MANILA, Philippines — Using the newest machinery, the Department of Public Works and Highways (DPWH) began on Tuesday (March 5) the wide desilting activity in Manila Bay as part of its rehabilitation.
The DPWH will first work on the 1.5-kilometer area from Manila Yacht Club Breakwater to the US Embassy.
It was divided into five sectors, with each part estimated to take three months to clean.
Desilting is a process of removing waste and mire underneath the seabed of Manila Bay. The waste collected by the amphibious trucks will be dried and segregated.
The collected waste will be taken to Navotas landfill while the mire and soil will be dumped in a land in Bicutan, Taguig to check if it can still be used.
DPWH Secretary Mark Villar said they are targeting to dredge around 225,000 sq. meters for this year.
“Kailangan ding i-analyze ang composition ng ide-dredge namin depende kung ano iyong toxicity kung meron man (We also need to analyze the composition of what we are going to dredge, depending on the toxicity if there is any),” Villar said.
Villar also said that the DPWH will assign 50 personnel every day to work on the desilting and dredging activity in Manila Bay.
They will also use a sewer inspection camera to determine which establishments are spewing waste into Manila Bay.
“Malaking tulong ito. Pagpasok niya sa culvert ng mga pipes tapos mayroong unathorized na pumapasok doon na mga tubo coming from non-compliant, nakikita ito. Kapag nakita niya iyan, ime-measure namin kung saan galing, anong building o anong tubo (It will be a great help when it enters the culvert of the pipes because it can detect unauthorized pipes coming from non-compliant establishments. We’ll be able to determine which building or pipe it is),” he said.
The department also estimates that it would take three years to thoroughly clean the Manila Bay seabed. —Aileen Cerrudo (with reports from Joan Nano)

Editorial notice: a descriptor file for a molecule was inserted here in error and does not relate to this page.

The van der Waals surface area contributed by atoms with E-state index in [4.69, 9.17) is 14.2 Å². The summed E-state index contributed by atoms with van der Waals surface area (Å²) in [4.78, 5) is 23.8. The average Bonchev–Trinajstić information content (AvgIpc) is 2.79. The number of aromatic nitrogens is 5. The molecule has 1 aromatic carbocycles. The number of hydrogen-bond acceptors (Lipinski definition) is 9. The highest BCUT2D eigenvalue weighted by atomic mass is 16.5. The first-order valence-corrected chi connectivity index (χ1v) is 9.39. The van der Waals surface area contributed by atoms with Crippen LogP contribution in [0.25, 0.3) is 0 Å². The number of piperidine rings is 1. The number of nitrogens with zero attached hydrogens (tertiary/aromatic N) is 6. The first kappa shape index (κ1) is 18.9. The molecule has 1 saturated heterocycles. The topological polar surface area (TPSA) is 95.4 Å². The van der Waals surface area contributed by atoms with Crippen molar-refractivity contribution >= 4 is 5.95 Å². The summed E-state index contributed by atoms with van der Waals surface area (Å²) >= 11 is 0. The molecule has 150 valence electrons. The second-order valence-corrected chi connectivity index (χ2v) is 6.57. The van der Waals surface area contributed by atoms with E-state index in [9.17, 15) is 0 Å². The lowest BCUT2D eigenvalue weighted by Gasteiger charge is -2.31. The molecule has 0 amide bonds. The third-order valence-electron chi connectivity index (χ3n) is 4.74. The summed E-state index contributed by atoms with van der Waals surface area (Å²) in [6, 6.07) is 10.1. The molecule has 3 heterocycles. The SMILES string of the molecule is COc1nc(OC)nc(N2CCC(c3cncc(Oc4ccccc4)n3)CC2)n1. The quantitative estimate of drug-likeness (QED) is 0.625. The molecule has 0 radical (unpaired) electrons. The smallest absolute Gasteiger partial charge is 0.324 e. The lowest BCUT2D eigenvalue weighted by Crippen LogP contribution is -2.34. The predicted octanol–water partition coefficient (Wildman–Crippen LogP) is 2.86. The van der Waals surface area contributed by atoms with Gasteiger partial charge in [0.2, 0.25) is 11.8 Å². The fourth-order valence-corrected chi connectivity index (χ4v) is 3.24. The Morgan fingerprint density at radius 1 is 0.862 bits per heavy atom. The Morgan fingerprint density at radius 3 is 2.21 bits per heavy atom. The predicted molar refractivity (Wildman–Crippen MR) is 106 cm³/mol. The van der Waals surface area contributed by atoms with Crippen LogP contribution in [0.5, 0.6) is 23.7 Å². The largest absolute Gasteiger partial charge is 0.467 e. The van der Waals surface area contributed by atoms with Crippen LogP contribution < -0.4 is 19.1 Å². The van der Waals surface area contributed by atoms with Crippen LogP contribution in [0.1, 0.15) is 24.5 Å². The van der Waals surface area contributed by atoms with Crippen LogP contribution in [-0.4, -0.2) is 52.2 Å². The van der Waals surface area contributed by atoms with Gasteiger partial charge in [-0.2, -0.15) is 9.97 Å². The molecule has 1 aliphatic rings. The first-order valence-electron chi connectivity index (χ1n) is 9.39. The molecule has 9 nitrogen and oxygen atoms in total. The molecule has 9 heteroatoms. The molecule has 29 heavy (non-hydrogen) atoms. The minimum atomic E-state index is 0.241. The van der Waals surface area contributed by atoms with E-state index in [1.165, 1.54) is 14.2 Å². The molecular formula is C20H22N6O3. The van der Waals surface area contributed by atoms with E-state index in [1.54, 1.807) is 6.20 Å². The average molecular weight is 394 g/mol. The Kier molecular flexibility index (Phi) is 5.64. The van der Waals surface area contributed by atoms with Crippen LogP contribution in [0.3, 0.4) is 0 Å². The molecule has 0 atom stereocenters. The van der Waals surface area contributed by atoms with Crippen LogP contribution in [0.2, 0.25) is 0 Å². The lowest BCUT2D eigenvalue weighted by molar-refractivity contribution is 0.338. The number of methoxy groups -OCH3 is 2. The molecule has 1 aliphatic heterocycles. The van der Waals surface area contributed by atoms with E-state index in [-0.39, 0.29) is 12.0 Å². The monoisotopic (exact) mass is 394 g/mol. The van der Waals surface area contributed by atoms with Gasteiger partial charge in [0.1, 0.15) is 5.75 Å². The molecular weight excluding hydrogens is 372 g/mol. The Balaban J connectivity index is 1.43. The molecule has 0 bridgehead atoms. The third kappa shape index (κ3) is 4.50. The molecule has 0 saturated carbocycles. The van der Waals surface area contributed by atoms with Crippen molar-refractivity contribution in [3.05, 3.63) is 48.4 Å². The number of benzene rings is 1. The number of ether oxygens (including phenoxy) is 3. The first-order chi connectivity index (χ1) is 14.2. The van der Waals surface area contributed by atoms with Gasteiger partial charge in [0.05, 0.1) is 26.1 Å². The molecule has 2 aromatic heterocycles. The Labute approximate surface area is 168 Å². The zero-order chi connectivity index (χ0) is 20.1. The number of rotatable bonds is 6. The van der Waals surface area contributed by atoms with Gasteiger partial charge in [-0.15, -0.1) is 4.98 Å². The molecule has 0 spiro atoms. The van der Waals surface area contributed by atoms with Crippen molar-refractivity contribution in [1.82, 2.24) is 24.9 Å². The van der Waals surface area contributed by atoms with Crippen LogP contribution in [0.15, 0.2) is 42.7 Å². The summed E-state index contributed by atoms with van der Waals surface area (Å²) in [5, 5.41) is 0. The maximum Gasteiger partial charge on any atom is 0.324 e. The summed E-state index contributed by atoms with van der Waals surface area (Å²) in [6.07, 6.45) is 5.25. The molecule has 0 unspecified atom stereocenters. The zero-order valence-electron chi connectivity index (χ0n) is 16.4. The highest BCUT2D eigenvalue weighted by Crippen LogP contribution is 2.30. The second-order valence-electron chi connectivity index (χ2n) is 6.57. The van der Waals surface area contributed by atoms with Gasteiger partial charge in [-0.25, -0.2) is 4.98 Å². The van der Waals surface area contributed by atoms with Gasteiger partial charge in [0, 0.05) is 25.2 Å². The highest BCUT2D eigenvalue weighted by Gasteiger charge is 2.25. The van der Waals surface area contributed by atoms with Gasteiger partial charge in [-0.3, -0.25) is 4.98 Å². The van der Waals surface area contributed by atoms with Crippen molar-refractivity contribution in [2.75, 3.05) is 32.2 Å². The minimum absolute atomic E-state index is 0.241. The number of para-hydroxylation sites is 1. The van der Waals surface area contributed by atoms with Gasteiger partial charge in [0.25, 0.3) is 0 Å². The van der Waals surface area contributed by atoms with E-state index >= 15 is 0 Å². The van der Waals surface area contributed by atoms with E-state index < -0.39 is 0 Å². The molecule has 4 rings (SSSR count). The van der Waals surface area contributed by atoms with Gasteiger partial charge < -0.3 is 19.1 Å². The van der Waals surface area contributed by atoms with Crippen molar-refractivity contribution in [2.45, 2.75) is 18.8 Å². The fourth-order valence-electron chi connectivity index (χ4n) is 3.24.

Dozens of orangutans are suffering from respiratory problems caused by the smoke from forest fires in Indonesia this week.
Indonesia and neighboring countries in Southeast Asia are regularly hit by smoky haze from slash-and-burn clearances of forests for timber and palm oil plantations, but conditions this year have been the worst since 2015 due to an El Nino weather pattern causing an extended dry spell.
The orangutans in Central Kalimantan were previously trafficked and were taken by authorities there to be rehabilitated before being introduced back into the wild.
Caretakers detected respiratory tract infections in some of them and have started moving them into cages in facilities with cleaner air to be monitored.
Veterinarians there said the Pongo pygmaeus, a native species of orangutans to the island of Borneo, are vulnerable to changing conditions, especially the young.
The air pollution index in Palangka Raya, the capital of Central Kalimantan province on Borneo, has been at a “dangerous” level for days.
Schools in Palangka Raya and another city in Central Kalimantan, Sampit, have been closed this week.
Fires have ripped through more than 328,000 hectares of forests and peatlands in Indonesia since January, causing a choking haze to envelop some cities in Borneo and the island of Sumatra, according to the country’s disaster mitigation agency. (REUTERS)
MANILA, Philippines – More than 3,000 tons of garbage have been collected from the coastline and drainage system discharging to Manila Bay since the government began its rehabilitation in January, the Metropolitan Manila Development Authority (MMDA) reported.